But on a server build with only 1GB of RAM available, there’s a limit to how far you can or should go, so to ensure we didn’t end up face-palming ourselves due to overcommitting, we increased the default 128MB buffer size to a conservative 512MB for testing on our 1GB VM.
This is important because MySQL’s total RAM usage not only includes the buffer pools, but also approximately 2.7MB of RAM for every concurrent thread it’s asked to create with thread caching implemented. So in setting the Inno3B buffer pool size, you not only have to take into account your total RAM, but also estimate the buffer and cache requirements that are likely needed elsewhere.
But with 8GB of RAM on our second VM, we could throw 3GB at the buffer pool with impunity.
Looking at the 1GB VM results, the read-only performance gains didn’t really kick in significantly until the thread count rose above four, with rates increasing 4-6 percent. However, the read-write performance was almost the inverse – notable gains of up to 11.5 percent at low thread counts, decreasing but still significant up to the top 128-count level. If you look at the raw results, read-only transactions peaked at an eight-thread count whereas read-write performance didn’t max out until 32 threads.
Certainly on this server build, upping the InnoDB buffer pool size has made a worthwhile improvement, regardless of what else is going on inside the my.cnf file.
By comparison, and InnoDB buffer pooling aside, our 8GB VM delivered completely different results, most obviously the flat-lining of read-only transaction rates at a thread count of eight and up, which is in complete contrast to the read-write performance that clearly improve with thread count.
As for the changes brought about by the InnoDB buffer pool size, there were gains at lower thread counts for both read-only and read-write speeds, but it seemed to marginally pull down transaction rates in read-write mode at higher thread counts. However, with other constraints evident in the my.cnf file, it’s too early to write the buffer pool off in this situation just yet.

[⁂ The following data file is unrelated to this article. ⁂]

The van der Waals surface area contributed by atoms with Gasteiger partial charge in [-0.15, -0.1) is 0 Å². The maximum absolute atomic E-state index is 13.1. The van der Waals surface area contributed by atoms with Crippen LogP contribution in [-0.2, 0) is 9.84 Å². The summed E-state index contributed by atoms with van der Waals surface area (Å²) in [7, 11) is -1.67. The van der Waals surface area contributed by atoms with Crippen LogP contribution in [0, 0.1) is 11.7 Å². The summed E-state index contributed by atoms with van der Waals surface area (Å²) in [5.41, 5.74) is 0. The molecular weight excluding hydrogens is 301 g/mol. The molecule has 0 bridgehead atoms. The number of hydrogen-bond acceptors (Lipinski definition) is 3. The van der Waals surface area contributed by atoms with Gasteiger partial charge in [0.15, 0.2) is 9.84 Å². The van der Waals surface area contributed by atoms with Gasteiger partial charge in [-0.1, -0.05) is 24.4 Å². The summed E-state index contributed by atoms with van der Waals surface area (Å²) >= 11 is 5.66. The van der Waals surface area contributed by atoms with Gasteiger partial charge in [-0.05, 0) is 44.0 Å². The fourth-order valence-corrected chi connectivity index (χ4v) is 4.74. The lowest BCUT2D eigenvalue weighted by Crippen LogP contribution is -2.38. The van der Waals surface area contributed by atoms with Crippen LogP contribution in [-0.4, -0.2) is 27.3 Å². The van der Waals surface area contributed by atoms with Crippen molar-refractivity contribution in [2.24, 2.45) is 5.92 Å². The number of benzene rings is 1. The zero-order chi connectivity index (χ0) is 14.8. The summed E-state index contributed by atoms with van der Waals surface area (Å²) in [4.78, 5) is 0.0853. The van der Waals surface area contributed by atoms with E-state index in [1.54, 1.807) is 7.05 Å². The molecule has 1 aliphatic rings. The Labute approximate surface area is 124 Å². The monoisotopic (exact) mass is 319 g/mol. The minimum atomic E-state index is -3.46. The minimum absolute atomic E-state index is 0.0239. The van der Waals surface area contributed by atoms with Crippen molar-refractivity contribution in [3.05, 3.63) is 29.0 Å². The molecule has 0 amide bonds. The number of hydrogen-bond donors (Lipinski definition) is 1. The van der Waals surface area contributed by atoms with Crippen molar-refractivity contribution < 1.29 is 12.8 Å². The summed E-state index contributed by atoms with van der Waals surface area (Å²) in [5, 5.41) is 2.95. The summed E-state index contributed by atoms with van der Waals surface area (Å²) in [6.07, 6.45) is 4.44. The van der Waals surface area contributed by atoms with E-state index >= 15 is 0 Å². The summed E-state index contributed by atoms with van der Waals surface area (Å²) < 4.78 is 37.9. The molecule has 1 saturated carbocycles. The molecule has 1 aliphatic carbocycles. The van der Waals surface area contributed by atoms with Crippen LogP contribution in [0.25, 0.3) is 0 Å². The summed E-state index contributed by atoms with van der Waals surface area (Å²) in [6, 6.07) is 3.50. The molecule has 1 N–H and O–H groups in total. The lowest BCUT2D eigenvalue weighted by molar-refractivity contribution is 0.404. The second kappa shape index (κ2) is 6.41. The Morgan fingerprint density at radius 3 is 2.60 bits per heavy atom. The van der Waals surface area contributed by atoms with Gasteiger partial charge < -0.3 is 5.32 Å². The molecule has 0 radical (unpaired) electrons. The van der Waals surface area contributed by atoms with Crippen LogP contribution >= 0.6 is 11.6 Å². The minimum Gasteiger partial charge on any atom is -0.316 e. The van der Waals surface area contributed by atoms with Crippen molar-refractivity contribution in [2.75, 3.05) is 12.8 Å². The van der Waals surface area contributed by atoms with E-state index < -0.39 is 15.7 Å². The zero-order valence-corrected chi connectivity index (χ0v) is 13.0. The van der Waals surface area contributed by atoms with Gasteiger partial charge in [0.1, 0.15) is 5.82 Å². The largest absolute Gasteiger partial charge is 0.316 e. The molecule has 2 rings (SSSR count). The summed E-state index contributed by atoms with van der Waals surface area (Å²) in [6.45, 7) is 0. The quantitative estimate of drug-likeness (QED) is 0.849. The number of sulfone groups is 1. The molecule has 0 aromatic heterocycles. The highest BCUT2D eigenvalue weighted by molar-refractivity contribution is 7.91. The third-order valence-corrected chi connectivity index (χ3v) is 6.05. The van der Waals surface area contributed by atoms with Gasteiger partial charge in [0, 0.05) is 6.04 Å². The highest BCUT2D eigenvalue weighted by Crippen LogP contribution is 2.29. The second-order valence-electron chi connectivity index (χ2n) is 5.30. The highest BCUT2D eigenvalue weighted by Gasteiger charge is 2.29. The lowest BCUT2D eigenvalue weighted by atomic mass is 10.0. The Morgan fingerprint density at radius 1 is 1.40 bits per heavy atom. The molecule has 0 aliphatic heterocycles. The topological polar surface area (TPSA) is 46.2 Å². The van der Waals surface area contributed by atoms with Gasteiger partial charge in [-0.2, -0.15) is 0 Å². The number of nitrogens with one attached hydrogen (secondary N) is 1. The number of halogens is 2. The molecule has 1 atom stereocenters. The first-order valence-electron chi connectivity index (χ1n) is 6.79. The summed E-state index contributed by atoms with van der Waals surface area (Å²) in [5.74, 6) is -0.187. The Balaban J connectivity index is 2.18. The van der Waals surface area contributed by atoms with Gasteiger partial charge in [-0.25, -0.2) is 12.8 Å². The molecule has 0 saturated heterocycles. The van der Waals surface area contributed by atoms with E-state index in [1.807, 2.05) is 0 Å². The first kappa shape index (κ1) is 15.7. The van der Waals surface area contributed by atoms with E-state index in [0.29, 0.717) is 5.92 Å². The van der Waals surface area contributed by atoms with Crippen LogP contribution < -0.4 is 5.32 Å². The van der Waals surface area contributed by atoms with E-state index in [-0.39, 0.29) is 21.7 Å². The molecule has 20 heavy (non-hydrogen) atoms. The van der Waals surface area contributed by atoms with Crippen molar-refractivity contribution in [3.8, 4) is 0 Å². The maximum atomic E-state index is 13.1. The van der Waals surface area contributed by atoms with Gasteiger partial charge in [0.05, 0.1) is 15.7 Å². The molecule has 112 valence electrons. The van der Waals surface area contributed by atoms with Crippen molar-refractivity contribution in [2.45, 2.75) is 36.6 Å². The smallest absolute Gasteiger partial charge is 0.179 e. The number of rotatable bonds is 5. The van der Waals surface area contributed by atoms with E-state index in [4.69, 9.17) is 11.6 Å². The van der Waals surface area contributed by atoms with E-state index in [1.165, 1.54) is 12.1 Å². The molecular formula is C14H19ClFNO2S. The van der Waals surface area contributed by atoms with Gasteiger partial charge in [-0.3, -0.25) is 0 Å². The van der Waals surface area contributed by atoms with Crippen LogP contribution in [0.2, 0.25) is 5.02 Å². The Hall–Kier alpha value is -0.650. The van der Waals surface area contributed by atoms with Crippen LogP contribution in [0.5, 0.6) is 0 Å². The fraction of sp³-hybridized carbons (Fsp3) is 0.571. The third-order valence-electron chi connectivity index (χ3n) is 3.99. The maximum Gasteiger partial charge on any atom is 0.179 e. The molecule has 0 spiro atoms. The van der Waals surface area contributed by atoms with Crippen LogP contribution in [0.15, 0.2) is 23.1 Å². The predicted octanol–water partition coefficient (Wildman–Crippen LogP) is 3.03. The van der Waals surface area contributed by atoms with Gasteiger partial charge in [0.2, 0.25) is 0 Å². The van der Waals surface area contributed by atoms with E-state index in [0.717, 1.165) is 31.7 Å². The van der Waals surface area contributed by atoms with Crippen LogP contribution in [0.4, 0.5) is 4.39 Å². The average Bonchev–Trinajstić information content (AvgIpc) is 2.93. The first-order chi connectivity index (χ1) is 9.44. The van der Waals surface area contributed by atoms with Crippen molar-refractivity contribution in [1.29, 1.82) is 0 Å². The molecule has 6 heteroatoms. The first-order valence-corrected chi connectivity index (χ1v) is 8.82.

Fine-tuning the InnoDB buffer pool
Overall, it seemed that changing the InnoDB buffer pool made more of a difference to the 1GB VM than the more-resourced 8GB VM. But that may come down to how MySQL implements the buffer pool – and the way you use it.
Remember that if you don’t choose a size, MySQL chooses 128MB for you, which means there’s only the single light buffer that’s easy to handle. On the 8GB VM, that pool now becomes a 3GB man-mountain.
But here’s the really cool feature of the InnoDB buffer – although you can make the buffer pool also as large as you want, MySQL 5.5 allows you split the pool into multiple sections or ‘instances’ once you go beyond 1GB. The idea is that multiple buffers help reduce conflicts during concurrent read-write operations and make more efficient use of all that lovely space. Oracle’s recommendation for best efficiency is that you effectively set the instances switch to equal the number of gigabytes of RAM you set aside for the buffer pool. For example, if you set aside 3GB of RAM, the instances switch is set to 3, so that each instance gets a 1GB chunk to play with.
You do this by implementing the following my.cnf commands:
innodb_buffer_pool_size = 3G
innodb_buffer_pool_instances = 3
But setting the instances switch is entirely optional and we didn’t use it in these specific tests. Instead, we ran extra tests using the instances switch at the end that better show what it does for overall performance, particularly read-write rates on well-stocked servers.
One more thing - if you’re running a dedicated database server, Oracle points out that in certain setups, you can have as much as 80 percent of RAM allocated to the InnoDB buffer pool, showing just how effective it can be.
Read on for four more free, easy ways to fine-tune your MySQL database...